When Diana Cowper is brutally murdered only six hours after planning her own funeral, ex-policeman Daniel Hawthorne is called in to advise on a case that is baffling the police. She clearly knew her attacker and let him in, but why was she killed? And did she know what was about to happen to her?
This is an unusual detective story by Anthony Horowitz; not because of the crime/investigation (it’s your usual mix of red-herrings and dead-ends followed by the dramatic revelation of the culprit), but because of the narrative style. Horowitz places himself into the narrative, writing as if this is non-fiction and he is playing Watson to Hawthorne’s Holmes. And Hawthorne is quite clearly styled on Holmes: brilliant at deductions but dreadful socially, with plenty of arrogance.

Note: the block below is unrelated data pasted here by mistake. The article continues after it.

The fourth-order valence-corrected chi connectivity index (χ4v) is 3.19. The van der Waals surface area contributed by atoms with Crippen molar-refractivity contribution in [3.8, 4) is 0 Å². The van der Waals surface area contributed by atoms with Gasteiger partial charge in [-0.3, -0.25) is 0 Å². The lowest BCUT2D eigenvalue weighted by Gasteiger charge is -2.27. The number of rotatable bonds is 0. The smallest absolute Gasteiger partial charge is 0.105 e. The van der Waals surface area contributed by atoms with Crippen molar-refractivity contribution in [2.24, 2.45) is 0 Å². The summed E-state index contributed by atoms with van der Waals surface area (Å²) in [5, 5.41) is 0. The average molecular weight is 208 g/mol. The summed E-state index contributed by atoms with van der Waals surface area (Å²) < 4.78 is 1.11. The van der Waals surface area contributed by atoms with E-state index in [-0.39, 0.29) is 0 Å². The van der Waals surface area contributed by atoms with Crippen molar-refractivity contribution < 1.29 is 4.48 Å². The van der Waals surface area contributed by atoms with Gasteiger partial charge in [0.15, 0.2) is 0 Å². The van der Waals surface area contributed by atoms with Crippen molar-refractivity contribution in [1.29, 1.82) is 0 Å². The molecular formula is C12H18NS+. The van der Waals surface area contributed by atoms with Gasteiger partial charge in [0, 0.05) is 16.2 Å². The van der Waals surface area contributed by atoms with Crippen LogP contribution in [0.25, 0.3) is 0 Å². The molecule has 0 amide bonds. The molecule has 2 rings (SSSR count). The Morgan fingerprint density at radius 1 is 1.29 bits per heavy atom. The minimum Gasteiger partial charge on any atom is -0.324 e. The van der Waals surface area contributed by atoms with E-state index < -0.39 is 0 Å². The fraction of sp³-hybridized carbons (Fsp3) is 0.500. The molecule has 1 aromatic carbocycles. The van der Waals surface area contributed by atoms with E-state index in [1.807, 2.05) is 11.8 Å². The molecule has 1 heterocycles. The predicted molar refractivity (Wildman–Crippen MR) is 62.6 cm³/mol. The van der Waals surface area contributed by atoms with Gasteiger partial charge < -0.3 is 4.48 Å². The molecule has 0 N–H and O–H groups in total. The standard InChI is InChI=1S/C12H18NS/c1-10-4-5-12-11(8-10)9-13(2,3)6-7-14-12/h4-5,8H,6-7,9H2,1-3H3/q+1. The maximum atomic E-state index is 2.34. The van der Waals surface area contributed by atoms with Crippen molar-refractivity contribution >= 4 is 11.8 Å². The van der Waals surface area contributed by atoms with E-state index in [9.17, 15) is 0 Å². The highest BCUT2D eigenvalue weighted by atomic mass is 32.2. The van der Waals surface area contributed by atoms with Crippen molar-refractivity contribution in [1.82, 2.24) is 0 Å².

The thing is, for me, the narrative style just didn’t work. It wasn’t so much having a writer as narrator that caused me issues, but the amount of name-dropping and references to real TV shows/books/celebrities. It just felt wrong for the book. Some might love it, and the crime plot worked perfectly well, but for me it just fell a little flat.